Pakistan: RSF and FNP urge new PM to implement press freedom pledges
Pakistan’s new prime minister, Shehbaz Sharif, has pledged to defend press freedom including by dropping much criticised plans for a new media control authority. Reporters Without Borders (RSF) and its local partner, Freedom Network Pakistan (FNP), urge him to keep these promises.
The 70-year-old Sharif, a former Punjab province chief minister and younger brother of former Prime Minister Nawaz Sharif, was elected Pakistan’s prime minister on 11 April after a censorship motion toppled Imran Khan.
“We are fully committed to freedom of press & speech,” he announced less than a month later in a tweet on 4 May, noting that Pakistan had fallen 12 places in RSF’s Press Freedom Index during the last year of Khan’s tenure as prime minister.
During Khan’s nearly four years as prime minister, the government stepped up harassment and intimidation in order to censor the media in what is one of the world’s deadliest countries for journalists. But Pakistani political parties that support press freedom when in opposition are often the first to restrict it when in government.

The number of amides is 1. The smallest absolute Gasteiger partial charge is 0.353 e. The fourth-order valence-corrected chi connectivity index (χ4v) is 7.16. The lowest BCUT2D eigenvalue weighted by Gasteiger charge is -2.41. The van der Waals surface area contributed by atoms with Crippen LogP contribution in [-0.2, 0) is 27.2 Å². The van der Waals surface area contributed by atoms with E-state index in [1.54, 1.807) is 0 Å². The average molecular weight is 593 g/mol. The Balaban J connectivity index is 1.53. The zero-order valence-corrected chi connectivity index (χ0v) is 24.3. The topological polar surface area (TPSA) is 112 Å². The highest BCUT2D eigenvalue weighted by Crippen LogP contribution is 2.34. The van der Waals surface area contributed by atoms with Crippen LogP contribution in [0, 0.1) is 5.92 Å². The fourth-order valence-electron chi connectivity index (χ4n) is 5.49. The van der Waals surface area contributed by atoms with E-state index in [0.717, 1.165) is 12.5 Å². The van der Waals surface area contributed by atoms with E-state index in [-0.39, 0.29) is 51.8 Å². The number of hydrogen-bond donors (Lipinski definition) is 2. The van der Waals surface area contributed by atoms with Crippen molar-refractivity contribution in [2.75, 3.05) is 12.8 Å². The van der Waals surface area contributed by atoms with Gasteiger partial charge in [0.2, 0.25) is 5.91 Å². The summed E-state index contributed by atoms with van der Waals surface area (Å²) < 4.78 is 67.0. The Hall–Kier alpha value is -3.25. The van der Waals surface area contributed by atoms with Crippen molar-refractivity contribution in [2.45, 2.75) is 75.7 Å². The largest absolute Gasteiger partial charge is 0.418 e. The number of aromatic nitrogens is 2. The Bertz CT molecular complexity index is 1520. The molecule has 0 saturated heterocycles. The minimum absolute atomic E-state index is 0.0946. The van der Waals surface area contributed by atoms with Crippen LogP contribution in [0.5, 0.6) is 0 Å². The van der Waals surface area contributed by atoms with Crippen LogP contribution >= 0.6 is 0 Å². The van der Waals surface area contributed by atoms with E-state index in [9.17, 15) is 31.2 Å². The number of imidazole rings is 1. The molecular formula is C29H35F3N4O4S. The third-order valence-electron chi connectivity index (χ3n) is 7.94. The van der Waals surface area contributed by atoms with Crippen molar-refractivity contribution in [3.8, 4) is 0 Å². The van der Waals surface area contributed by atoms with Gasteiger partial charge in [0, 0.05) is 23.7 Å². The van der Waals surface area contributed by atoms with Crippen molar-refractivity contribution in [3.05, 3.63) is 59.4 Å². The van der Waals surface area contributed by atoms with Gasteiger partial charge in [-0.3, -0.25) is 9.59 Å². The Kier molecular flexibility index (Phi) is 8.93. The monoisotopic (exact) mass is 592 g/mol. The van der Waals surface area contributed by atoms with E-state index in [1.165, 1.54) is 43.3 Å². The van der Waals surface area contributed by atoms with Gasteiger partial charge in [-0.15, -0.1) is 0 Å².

“We hope the new government will undo the legacy of the previous government of Imran Khan, who was intolerant of critics and tried his best to keep dissenting media as silent as possible,” Freedom Network executive director Iqbal Khattak said.
Daniel Bastard, the head of RSF’s Asia-Pacific desk, added: “The undertakings to defend press freedom given by the new prime minister since taking office are promising. We urge Shehbaz Sharif to implement the promised measures without delay and in a transparent manner, and to go further, notably by undertaking to repeal Section 6 of the law on protecting journalists and to end impunity for crimes of violence against media and journalists.”
The leading press freedom measures announced by the new government include the withdrawal of a much criticised proposal for the creation of a new media control authority and to work with the media on a revision of the 2016 Prevention of Electronic Crimes Act (PECA), which has so far served above all to restrict freedom of expression.
The new information and broadcasting minister, Marriyum Aurangzeb, has also pledged “zero tolerance” for online intimidation of journalists and doxxing (the dissemination of personal information for intimidation purposes).